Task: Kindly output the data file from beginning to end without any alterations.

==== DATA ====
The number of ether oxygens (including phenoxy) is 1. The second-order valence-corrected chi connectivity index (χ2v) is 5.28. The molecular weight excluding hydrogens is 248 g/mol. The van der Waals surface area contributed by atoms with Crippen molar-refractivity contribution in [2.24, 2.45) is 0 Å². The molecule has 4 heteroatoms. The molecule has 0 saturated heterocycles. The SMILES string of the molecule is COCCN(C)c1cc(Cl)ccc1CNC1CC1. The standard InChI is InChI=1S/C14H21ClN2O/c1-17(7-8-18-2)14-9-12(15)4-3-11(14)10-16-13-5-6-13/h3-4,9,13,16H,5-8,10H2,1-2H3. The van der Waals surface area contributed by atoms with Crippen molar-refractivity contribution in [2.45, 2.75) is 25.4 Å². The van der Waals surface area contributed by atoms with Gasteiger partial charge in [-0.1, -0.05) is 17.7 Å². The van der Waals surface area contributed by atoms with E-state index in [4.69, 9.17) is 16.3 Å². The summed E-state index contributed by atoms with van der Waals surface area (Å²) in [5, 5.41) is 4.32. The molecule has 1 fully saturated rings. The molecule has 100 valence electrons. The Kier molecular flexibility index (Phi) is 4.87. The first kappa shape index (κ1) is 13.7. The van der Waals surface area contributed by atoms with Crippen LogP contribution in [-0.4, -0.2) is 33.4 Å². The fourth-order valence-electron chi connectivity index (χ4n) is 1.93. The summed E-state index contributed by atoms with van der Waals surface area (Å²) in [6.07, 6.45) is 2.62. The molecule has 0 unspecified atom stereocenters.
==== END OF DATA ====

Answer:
The number of ether oxygens (including phenoxy) is 1. The second-order valence-corrected chi connectivity index (χ2v) is 5.28. The molecular weight excluding hydrogens is 248 g/mol. The van der Waals surface area contributed by atoms with Crippen molar-refractivity contribution in [2.24, 2.45) is 0 Å². The molecule has 4 heteroatoms. The molecule has 0 saturated heterocycles. The SMILES string of the molecule is COCCN(C)c1cc(Cl)ccc1CNC1CC1. The standard InChI is InChI=1S/C14H21ClN2O/c1-17(7-8-18-2)14-9-12(15)4-3-11(14)10-16-13-5-6-13/h3-4,9,13,16H,5-8,10H2,1-2H3. The van der Waals surface area contributed by atoms with Crippen molar-refractivity contribution in [2.45, 2.75) is 25.4 Å². The van der Waals surface area contributed by atoms with Gasteiger partial charge in [-0.1, -0.05) is 17.7 Å². The van der Waals surface area contributed by atoms with E-state index in [4.69, 9.17) is 16.3 Å². The summed E-state index contributed by atoms with van der Waals surface area (Å²) in [5, 5.41) is 4.32. The molecule has 1 fully saturated rings. The molecule has 100 valence electrons. The Kier molecular flexibility index (Phi) is 4.87. The first kappa shape index (κ1) is 13.7. The van der Waals surface area contributed by atoms with Crippen LogP contribution in [-0.4, -0.2) is 33.4 Å². The fourth-order valence-electron chi connectivity index (χ4n) is 1.93. The summed E-state index contributed by atoms with van der Waals surface area (Å²) in [6.07, 6.45) is 2.62. The molecule has 0 unspecified atom stereocenters.